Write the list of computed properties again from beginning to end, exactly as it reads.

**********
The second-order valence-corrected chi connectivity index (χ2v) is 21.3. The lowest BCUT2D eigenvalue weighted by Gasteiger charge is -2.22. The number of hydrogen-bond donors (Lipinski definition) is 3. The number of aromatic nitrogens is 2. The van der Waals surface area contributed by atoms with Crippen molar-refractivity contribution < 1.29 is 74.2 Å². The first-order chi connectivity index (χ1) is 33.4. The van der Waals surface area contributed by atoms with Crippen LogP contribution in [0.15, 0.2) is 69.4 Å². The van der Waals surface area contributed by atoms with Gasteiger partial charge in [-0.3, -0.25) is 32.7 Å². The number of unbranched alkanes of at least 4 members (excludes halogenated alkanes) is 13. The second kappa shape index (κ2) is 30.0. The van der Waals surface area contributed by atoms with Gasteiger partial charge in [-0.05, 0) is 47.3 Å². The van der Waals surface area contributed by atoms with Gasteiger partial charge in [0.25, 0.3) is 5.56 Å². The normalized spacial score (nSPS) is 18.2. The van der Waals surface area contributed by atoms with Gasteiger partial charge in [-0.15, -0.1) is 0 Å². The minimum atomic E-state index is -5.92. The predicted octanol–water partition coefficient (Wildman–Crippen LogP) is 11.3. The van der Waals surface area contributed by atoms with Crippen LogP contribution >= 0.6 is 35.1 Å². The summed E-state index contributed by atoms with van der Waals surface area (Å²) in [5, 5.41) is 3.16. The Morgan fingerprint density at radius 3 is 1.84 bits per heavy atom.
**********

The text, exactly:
The second-order valence-corrected chi connectivity index (χ2v) is 21.3. The lowest BCUT2D eigenvalue weighted by Gasteiger charge is -2.22. The number of hydrogen-bond donors (Lipinski definition) is 3. The number of aromatic nitrogens is 2. The van der Waals surface area contributed by atoms with Crippen molar-refractivity contribution < 1.29 is 74.2 Å². The first-order chi connectivity index (χ1) is 33.4. The van der Waals surface area contributed by atoms with Crippen LogP contribution in [0.15, 0.2) is 69.4 Å². The van der Waals surface area contributed by atoms with Gasteiger partial charge in [-0.3, -0.25) is 32.7 Å². The number of unbranched alkanes of at least 4 members (excludes halogenated alkanes) is 13. The second kappa shape index (κ2) is 30.0. The van der Waals surface area contributed by atoms with Gasteiger partial charge in [-0.05, 0) is 47.3 Å². The van der Waals surface area contributed by atoms with Gasteiger partial charge in [0.25, 0.3) is 5.56 Å². The normalized spacial score (nSPS) is 18.2. The van der Waals surface area contributed by atoms with Gasteiger partial charge in [-0.15, -0.1) is 0 Å². The minimum atomic E-state index is -5.92. The predicted octanol–water partition coefficient (Wildman–Crippen LogP) is 11.3. The van der Waals surface area contributed by atoms with Crippen LogP contribution >= 0.6 is 35.1 Å². The summed E-state index contributed by atoms with van der Waals surface area (Å²) in [5, 5.41) is 3.16. The Morgan fingerprint density at radius 3 is 1.84 bits per heavy atom.